Given the rising prevalence of antiplatelet therapy, rapid preoperative identification of patients with bleeding diathesis is necessary for the guidance of blood product administration. This is especially relevant in neurosurgery for intracranial hemorrhage (ICH), where indiscriminate transfusions may lead to further hemorrhagic or thromboembolic injury. Point-of-care (POC) testing of platelet function is a promising solution to this dilemma, as it has been proven effective in cardiac surgery. However, to date, POC platelet function testing in neurosurgery has not been extensively evaluated. This systematic review appraises the use of POC platelet function test (PFT) in emergency neurosurgery in terms of its impact on patient outcomes.A comprehensive search was conducted on four electronic databases (Pubmed, MEDLINE, Embase, and Cochrane) for relevant English language articles from their respective inceptions until 1 June 2022. We included all randomized controlled trials and cohort studies that met the following inclusion criteria: (i) involved adult patients undergoing neurosurgery for ICH; (ii) evaluated platelet function via POC PFT; (iii) reported a change in perioperative blood loss; and/or (iv) reported data on treatment-related adverse events and mortality. Assessment of study quality was conducted using the Newcastle Ottawa Quality Assessment Scale for Cohort Studies and Case-Control Studies, and the JBI Critical Appraisal Checklist for Case Series.The search yielded 2,835 studies, of which seven observational studies comprising 849 patients met the inclusion criteria for this review. Overall, there is evidence that the use of POC PFT to assess bleeding risk reduced bleeding events, thromboembolic adverse outcomes, and the length of hospitalization. However, there is currently insufficient evidence to suggest that using POC PFT improves blood product use, functional outcomes or mortality.
The Safety and Effectiveness of Tranexamic Acid in Lumbar Interbody Fusion Surgery: An Updated Meta-analysis of Randomized Controlled Trials
Lin GX, Chen CM, Zhu MT, Zheng L
World neurosurgery. 2022;166:198-211
OBJECTIVE Several previous meta-analyses have been published, followed by additional randomized clinical trials investigating the effects of tranexamic acid (TXA) in patients undergoing posterior lumbar interbody fusion (PLIF) surgery. As a result, the purpose of this research is to present an updated quantitative analysis of the existing literature and to further explicate its effectiveness. METHODS PubMed, Embase, Web of Science, and Cochrane Library databases were searched for randomized controlled trials (RCTs) comparing the application of TXA and placebo in patients undergoing PLIF surgery from their establishment to December 31, 2021. Data on clinical outcomes, perioperative outcomes, and complications were collected. The summary statistics for continuous and dichotomous variables were derived as weighted mean difference (WMD) and relative risk (RR), respectively. RESULTS A total of 12 studies enrolling 1088 participants were included in this meta-analysis. The combined results revealed that TXA can decrease intraoperative blood loss (WMD: -84.83, P < 0.0001), total blood loss (WMD: -189.93, P < 0.00001), hidden blood loss (WMD: -134.69, P = 0.002), postoperative drainage (WMD: -100.71, P < 0.00001), postoperative hemoglobin loss (WMD: 6.21, P < 0.00001), operative time (WMD: -3.80, P = 0.007), hospital stay (WMD: -1.86, P = 0.001), and transfusion rates (RR: 0.41, P < 0.00001) in PLIF without increasing the risk of thromboembolic events (RR: 0.80, P = 0.43). CONCLUSIONS TXA can considerably decrease surgical blood loss, postoperative drainage, reduce operative times, hospital stays, and transfusion rates. Furthermore, the TXA group had lower postoperative hemoglobin drop values than the placebo group.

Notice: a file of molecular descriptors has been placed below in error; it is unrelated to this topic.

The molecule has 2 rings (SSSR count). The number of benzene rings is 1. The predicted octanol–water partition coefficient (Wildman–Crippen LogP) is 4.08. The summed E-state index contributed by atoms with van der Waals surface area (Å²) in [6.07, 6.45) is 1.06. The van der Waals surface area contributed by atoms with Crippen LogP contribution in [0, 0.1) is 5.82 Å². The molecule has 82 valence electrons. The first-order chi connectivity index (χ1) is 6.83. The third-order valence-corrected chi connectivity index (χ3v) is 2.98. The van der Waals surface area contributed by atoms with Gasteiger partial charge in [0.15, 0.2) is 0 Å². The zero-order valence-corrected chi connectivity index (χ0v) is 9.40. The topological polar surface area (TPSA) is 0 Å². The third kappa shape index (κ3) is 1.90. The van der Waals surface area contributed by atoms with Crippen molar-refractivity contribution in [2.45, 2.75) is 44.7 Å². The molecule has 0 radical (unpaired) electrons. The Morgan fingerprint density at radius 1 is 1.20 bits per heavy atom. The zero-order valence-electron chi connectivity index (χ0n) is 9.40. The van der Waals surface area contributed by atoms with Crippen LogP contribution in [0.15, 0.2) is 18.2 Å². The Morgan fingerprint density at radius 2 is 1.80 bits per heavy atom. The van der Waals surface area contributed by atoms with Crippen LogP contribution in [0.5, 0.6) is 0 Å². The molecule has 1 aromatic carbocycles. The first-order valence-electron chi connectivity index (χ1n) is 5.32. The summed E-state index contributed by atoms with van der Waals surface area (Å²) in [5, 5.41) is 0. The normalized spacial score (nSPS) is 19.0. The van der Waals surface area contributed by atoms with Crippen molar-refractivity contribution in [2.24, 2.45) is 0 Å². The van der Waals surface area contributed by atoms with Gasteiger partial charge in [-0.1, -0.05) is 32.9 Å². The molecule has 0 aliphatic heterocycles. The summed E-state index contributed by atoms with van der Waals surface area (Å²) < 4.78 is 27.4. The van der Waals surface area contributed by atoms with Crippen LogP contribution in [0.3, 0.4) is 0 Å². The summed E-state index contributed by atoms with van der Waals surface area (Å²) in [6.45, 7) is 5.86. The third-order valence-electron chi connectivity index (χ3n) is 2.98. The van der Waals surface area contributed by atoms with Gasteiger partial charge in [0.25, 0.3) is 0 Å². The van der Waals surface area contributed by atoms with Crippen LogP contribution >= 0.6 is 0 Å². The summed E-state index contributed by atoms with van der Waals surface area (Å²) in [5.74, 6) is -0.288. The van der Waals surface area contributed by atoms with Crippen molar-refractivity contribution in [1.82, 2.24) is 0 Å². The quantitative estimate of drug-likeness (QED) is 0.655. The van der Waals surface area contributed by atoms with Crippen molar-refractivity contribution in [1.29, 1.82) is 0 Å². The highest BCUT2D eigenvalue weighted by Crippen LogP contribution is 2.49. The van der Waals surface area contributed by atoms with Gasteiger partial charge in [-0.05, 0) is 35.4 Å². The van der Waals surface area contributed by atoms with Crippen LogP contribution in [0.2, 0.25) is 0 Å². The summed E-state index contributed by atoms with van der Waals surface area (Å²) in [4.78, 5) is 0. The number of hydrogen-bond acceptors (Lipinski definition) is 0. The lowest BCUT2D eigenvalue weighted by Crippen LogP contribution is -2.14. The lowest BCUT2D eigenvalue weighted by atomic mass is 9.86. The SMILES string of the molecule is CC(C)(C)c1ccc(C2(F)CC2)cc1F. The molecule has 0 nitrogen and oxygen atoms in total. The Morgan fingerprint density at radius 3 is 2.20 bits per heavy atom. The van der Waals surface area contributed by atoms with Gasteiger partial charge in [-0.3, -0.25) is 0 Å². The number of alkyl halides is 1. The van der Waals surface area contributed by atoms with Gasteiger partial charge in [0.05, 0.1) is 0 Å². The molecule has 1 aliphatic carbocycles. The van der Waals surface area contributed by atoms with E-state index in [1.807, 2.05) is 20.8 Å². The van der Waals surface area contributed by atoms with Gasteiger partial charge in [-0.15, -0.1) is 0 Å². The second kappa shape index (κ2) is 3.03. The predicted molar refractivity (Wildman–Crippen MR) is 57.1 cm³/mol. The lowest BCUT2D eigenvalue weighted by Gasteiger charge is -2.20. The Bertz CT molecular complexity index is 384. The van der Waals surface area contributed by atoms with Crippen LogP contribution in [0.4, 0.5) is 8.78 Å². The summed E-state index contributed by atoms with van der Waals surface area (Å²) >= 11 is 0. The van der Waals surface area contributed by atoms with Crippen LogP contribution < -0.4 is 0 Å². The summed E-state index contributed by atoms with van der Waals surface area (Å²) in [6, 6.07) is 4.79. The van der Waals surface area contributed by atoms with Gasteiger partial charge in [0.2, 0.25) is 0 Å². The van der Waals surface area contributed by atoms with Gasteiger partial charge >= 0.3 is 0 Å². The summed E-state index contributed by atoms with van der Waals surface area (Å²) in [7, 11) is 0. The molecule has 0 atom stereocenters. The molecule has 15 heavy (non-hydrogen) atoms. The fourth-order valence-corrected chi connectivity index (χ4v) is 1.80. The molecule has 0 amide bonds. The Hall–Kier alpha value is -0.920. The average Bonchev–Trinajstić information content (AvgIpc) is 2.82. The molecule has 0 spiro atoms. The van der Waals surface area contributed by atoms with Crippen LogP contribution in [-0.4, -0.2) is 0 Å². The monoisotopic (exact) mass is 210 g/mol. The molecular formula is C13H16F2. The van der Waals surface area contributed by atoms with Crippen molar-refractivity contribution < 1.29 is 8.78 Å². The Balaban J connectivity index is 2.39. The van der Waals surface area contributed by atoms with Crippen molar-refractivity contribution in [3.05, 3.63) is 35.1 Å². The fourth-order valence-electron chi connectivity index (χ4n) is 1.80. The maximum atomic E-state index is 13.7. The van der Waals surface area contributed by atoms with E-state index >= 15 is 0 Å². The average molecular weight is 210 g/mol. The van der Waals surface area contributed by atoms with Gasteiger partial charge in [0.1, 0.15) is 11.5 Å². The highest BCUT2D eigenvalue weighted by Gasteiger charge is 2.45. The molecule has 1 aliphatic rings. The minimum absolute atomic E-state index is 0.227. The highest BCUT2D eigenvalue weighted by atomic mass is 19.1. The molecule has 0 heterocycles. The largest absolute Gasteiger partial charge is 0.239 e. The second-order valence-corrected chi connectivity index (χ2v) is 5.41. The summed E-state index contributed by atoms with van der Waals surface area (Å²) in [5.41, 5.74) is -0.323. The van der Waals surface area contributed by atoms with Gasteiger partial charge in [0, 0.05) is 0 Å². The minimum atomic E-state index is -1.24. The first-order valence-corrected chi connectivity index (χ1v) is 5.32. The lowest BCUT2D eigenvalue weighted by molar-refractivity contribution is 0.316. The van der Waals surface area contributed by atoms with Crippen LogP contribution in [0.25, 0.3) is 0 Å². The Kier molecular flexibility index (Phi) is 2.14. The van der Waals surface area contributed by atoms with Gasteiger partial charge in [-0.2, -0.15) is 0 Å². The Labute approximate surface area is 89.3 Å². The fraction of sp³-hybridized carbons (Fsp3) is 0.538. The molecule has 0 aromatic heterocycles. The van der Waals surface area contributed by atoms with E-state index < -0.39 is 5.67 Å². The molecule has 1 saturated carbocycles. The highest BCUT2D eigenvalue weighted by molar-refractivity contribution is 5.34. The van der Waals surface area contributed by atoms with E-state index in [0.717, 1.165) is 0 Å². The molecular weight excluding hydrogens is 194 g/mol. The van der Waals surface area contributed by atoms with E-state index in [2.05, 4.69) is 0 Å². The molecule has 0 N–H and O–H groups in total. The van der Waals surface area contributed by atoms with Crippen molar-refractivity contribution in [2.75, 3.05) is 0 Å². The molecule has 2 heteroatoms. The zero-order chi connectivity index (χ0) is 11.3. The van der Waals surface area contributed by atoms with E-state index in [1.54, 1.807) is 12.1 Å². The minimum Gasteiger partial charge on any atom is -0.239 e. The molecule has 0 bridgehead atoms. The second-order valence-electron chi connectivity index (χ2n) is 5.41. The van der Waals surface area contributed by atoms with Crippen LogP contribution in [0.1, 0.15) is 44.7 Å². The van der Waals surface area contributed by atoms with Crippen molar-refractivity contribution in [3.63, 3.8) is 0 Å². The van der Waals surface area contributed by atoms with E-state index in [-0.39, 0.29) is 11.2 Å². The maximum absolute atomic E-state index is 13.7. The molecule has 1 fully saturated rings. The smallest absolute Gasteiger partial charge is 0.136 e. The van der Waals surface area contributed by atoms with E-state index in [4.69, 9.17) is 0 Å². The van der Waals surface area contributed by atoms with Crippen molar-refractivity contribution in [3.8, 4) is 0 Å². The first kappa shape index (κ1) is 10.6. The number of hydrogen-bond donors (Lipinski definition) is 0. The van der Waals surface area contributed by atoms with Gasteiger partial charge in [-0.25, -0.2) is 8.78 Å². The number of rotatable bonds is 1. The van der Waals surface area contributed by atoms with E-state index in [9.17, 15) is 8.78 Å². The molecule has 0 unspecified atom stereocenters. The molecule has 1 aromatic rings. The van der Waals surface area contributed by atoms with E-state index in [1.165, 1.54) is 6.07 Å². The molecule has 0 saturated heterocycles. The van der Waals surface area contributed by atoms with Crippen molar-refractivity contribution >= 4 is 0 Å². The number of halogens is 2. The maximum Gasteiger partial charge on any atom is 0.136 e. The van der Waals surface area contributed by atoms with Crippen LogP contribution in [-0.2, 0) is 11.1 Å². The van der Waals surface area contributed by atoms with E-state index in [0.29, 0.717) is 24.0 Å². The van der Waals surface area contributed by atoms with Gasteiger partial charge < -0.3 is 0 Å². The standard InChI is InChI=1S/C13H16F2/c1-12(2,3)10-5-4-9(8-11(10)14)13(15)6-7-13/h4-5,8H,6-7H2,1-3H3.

The efficacy of platelet-rich plasma applicated in spinal fusion surgery: A meta-analysis
Yu H, Zhou Z, Yu B, Sun T, Tang Q, Jia Y
Frontiers in surgery. 2022;9:924753
OBJECTIVE The purpose of this meta-analysis is to evaluate the effect of the application of platelet-rich plasma (PRP) in spinal fusion surgery on the fusion rate of the spine. METHODS A comprehensive search of the PubMed, Embase, Cochrane Library, and Science Direct databases was conducted to identify randomized control trials (RCTs) or observational cohort studies that evaluated the efficacy and safety of PRP in spinal fusion. Data on final fusion rate, changes in the visual analog scale (VAS), estimated blood loss (EBL), and operative time was collected from the eligible studies for meta-analysis. Patients were divided into PRP and non-PRP groups according to whether PRP was used during the spinal fusion procedure. RESULTS According to the selection criteria, 4 randomized controlled trials and 8 cohort studies with 833 patients and 918 levels were included. The outcomes indicated that PRP application is associated with a lower fusion rat (OR = 0.62, 95% CI: (0.43, 0.89), P = 0.009) at final follow-up (>24 months). Subgroup analysis showed a lower rate of spinal fusion in the PRP group compared to the non-PRP group (OR = 0.35, 95% CI: (0.21, 0.58), P < 0.001) when spinal fusion was assessed using only anterior-posterior radiographs. When the bone graft material was a combination of autologous bone + artificial bone, the spinal fusion rate was lower in the PRP group than in the non-PRP group (OR = 0.34, 95% CI: (0.16, 0.71), P = 0.004). The PRP and non-PRP groups showed no significant differences in VAS changes at the 24th postoperative month (WMD = 0.36, 95% CI: (-0.37, 1.09), P = 0.33); Application of PRP does not reduce the estimated blood loss (WMD = -86.03, 95% CI: (-188.23, 16.17), P = 0.10). In terms of operation time, using PRP does not prolong operation time (WMD = -3.74, 95% CI: (-20.53, 13.04), P = 0.66). CONCLUSION Compared with bone graft fusion alone, PRP cannot increase the rate of spinal fusion. Inappropriate methods of spinal fusion assessment or mixing PRP with artificial/allograft bone may have been responsible for the lower rate of spinal fusion in the PRP group. SYSTEMATIC REVIEW REGISTRATION doi: 10.37766/inplasy2022.5.0055.